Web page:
My mother says I’m not as clever as I could be.
“Why didn’t you just tell the INS officer you were a virgin before you married Emir?” she asked about the scene in The Marriage Act where an INS officer asks me if Emir is circumcised or not and I don’t know the answer because, well. “Why wouldn’t you just say, ‘I haven’t seen any other penises?’”
Good point, Mom.
Check us out jointly reading a scene together at Seattle’s awesome Elliott Bay Book Company! Great job, Profiler Mom! We will also jointly be on TV in Portland, Oregon on Monday – if KCRW’s Profiler segment was any indication, it should garner some laughs and potentially awkward moments. I’ll post it here when it airs.
Launch for the book was on Thursday at Book Soup, my favorite independent bookstore in LA. We all went down to The Abbey for the after-party, where there were go-go dancers, a bachelor party, and throwback cocktails from the book (ie, Cosmopolitans). I met my amazing editor, Dan Smetanka, for the first time, and had a blast spending the evening with him and a group of LA friends old and new. Dan snapped the picture of me with the go-go dancer (Marriage Act in his bikini bottoms!) and called it “a Soft Skull kind of book party.” Such a good time. I hope Hollywood calls for the book so I can go back…Hey, film execs! READ THIS
I am also on the cover of the Santa Cruz Weekly this week, which is my lovely beach town’s version of the Village Voice. Tomorrow, San Francisco! At BOOKS INC, Castro Location.
The Marriage Act is officially out, and it has been an interesting day. While life continues on as normal in happy little beach town–attempting to housebreak a potbellied pig, having a creative meeting over coffee with a friend, biking home in the sun, eating a Mediterranean Veggie Wrap from a deli–there’s been a whole lot of simultaneous online stuff brewing about the book…from where I sit, it feels like something happening over in a parallel dimension. I muse over the label of “controversy,” as an article in the New York Post–the cover story for the Pulse section puts it. They used the headline (in the print edition) “I was in a sham marriage,” which is what I want to address. I know what the headline writers are going for, but if you read the book, it is actually about revealing all the ways it was NOT a “sham” at all. (And I hate the word sham.) The article itself gets at the more nuanced notions of love, commitment, humor, and keeping someone you love with you, which are main ideas in the book. Calling it a sham may sell newspapers, but what I want to retort here is that I myself never used that word. Never would. Because it simply wasn’t. Which brings me back to the book’s original question: “who gets to decide what is real?” What kinds of love are “valid” or “invalid”–can there be such determining factors? The article spawned a few others, here and here, which pilfered photos from my Facebook page. My intent isn’t a complaint; I’m not easily offended or put off and was amused to see the random Facebook photos there–I prefer a healthy engagement (no pun intended) with difficult, complex subject matter–but what does interest me in looking at this is the nature of the times we’re living in. Everyone has a forum, or at least a (blogging) platform. We have online profiles carefully tailored to convey crafted personas of ideal selves. Everyone has the potential to be connected to everyone else. All material is fair game, public property, part of the commons. And once an author puts a story out there, there is very little she can control about interpretation and reaction. That’s part of what is so beautiful, frightening, and frighteningly beautiful about creating–and releasing–your art, and the ideas that matter most to you in the world.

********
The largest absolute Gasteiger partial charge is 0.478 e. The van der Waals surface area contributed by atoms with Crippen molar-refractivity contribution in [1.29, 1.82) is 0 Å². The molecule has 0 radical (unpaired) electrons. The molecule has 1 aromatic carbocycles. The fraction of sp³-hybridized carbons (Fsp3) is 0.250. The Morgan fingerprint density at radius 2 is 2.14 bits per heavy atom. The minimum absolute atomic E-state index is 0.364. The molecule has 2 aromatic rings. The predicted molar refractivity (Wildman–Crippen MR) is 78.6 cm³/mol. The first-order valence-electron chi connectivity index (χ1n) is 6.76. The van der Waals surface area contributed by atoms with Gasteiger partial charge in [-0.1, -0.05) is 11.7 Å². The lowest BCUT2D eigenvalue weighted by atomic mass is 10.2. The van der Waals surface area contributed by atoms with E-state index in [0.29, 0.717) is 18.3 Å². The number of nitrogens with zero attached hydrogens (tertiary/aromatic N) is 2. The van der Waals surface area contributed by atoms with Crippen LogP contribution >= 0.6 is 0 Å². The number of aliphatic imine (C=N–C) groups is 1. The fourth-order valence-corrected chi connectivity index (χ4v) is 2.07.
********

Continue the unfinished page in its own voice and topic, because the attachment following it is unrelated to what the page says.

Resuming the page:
What do you think? I welcome email and comments, even from the crazy basement people, with your thoughts on the book, the topic of love and marriage and how we define it today.
If you read the book (and I hope you will!) I hope you enjoy it and find some food for thought in there….
I’ve been thinking lately about the trajectory of a writing career.
There is no set path to follow, no ladder to climb, and no boss to tell you what to do. So it’s an impossible thing to map out — that’s why setting goals, reflecting often on how the process is going and where it should go next, and staying away from too many distractions are important. It’s a kind of work conducted in secret, in private. No one’s looking over your shoulder, and no one is going to chide you for not producing. At the same time, there’s no temptation in not producing — if I’m not writing, I’m basically a retired person, drinking coffee at the cafe and looking at the internet. That in itself scares me into productivity.